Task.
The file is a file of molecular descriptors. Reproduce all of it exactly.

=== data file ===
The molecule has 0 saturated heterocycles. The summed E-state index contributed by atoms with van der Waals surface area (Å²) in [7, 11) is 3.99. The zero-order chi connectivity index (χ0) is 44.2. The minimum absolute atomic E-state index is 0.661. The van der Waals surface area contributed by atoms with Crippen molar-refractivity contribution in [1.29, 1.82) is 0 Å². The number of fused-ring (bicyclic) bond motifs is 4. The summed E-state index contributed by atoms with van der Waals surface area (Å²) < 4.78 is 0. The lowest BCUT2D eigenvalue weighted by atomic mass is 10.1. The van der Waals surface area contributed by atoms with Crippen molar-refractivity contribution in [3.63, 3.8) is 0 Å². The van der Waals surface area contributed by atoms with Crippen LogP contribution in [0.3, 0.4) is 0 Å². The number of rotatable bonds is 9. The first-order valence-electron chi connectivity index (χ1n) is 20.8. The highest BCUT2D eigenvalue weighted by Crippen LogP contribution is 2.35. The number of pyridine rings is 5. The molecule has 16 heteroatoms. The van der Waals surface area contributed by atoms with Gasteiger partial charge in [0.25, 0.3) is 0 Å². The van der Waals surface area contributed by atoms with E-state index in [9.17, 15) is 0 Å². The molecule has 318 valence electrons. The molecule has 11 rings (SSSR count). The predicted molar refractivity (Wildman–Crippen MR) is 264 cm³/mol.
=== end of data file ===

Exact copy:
The molecule has 0 saturated heterocycles. The summed E-state index contributed by atoms with van der Waals surface area (Å²) in [7, 11) is 3.99. The zero-order chi connectivity index (χ0) is 44.2. The minimum absolute atomic E-state index is 0.661. The van der Waals surface area contributed by atoms with Crippen molar-refractivity contribution in [1.29, 1.82) is 0 Å². The number of fused-ring (bicyclic) bond motifs is 4. The summed E-state index contributed by atoms with van der Waals surface area (Å²) < 4.78 is 0. The lowest BCUT2D eigenvalue weighted by atomic mass is 10.1. The van der Waals surface area contributed by atoms with Crippen molar-refractivity contribution in [3.63, 3.8) is 0 Å². The van der Waals surface area contributed by atoms with Crippen LogP contribution in [0.3, 0.4) is 0 Å². The number of rotatable bonds is 9. The first-order valence-electron chi connectivity index (χ1n) is 20.8. The highest BCUT2D eigenvalue weighted by Crippen LogP contribution is 2.35. The number of pyridine rings is 5. The molecule has 16 heteroatoms. The van der Waals surface area contributed by atoms with Gasteiger partial charge in [0.25, 0.3) is 0 Å². The van der Waals surface area contributed by atoms with E-state index in [9.17, 15) is 0 Å². The molecule has 318 valence electrons. The molecule has 11 rings (SSSR count). The predicted molar refractivity (Wildman–Crippen MR) is 264 cm³/mol.